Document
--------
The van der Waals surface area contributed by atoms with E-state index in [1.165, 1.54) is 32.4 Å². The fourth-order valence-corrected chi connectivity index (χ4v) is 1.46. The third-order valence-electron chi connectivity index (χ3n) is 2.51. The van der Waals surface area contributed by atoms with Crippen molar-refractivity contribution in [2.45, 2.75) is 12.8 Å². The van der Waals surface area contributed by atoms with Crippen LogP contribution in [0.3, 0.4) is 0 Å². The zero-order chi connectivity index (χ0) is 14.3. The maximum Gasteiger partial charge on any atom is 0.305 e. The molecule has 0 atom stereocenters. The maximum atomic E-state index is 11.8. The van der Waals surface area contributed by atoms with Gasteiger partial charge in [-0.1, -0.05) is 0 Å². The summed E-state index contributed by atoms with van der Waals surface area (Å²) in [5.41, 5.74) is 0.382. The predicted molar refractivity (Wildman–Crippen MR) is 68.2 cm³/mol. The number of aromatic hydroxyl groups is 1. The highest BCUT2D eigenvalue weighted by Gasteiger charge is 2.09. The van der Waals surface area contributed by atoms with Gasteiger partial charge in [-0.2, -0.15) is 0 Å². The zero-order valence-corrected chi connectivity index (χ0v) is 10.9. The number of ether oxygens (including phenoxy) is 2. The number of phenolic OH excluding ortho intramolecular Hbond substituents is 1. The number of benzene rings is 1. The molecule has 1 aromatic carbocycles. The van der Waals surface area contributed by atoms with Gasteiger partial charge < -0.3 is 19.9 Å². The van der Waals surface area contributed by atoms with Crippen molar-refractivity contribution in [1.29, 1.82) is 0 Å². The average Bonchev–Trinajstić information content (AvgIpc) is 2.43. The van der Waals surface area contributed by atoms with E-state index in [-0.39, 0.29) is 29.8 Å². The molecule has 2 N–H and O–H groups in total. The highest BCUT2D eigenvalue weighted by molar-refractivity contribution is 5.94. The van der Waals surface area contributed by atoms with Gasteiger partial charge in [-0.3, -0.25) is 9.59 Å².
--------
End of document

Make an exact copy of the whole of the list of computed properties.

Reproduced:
The van der Waals surface area contributed by atoms with E-state index in [1.165, 1.54) is 32.4 Å². The fourth-order valence-corrected chi connectivity index (χ4v) is 1.46. The third-order valence-electron chi connectivity index (χ3n) is 2.51. The van der Waals surface area contributed by atoms with Crippen molar-refractivity contribution in [2.45, 2.75) is 12.8 Å². The van der Waals surface area contributed by atoms with Crippen LogP contribution in [0.3, 0.4) is 0 Å². The zero-order chi connectivity index (χ0) is 14.3. The maximum Gasteiger partial charge on any atom is 0.305 e. The molecule has 0 atom stereocenters. The maximum atomic E-state index is 11.8. The van der Waals surface area contributed by atoms with Gasteiger partial charge in [-0.1, -0.05) is 0 Å². The summed E-state index contributed by atoms with van der Waals surface area (Å²) in [5.41, 5.74) is 0.382. The predicted molar refractivity (Wildman–Crippen MR) is 68.2 cm³/mol. The number of aromatic hydroxyl groups is 1. The highest BCUT2D eigenvalue weighted by Gasteiger charge is 2.09. The van der Waals surface area contributed by atoms with Gasteiger partial charge in [-0.2, -0.15) is 0 Å². The zero-order valence-corrected chi connectivity index (χ0v) is 10.9. The number of ether oxygens (including phenoxy) is 2. The number of phenolic OH excluding ortho intramolecular Hbond substituents is 1. The number of benzene rings is 1. The molecule has 1 aromatic carbocycles. The van der Waals surface area contributed by atoms with Gasteiger partial charge < -0.3 is 19.9 Å². The van der Waals surface area contributed by atoms with Crippen molar-refractivity contribution in [1.29, 1.82) is 0 Å². The average Bonchev–Trinajstić information content (AvgIpc) is 2.43. The van der Waals surface area contributed by atoms with E-state index in [-0.39, 0.29) is 29.8 Å². The molecule has 2 N–H and O–H groups in total. The highest BCUT2D eigenvalue weighted by molar-refractivity contribution is 5.94. The van der Waals surface area contributed by atoms with Gasteiger partial charge in [-0.3, -0.25) is 9.59 Å².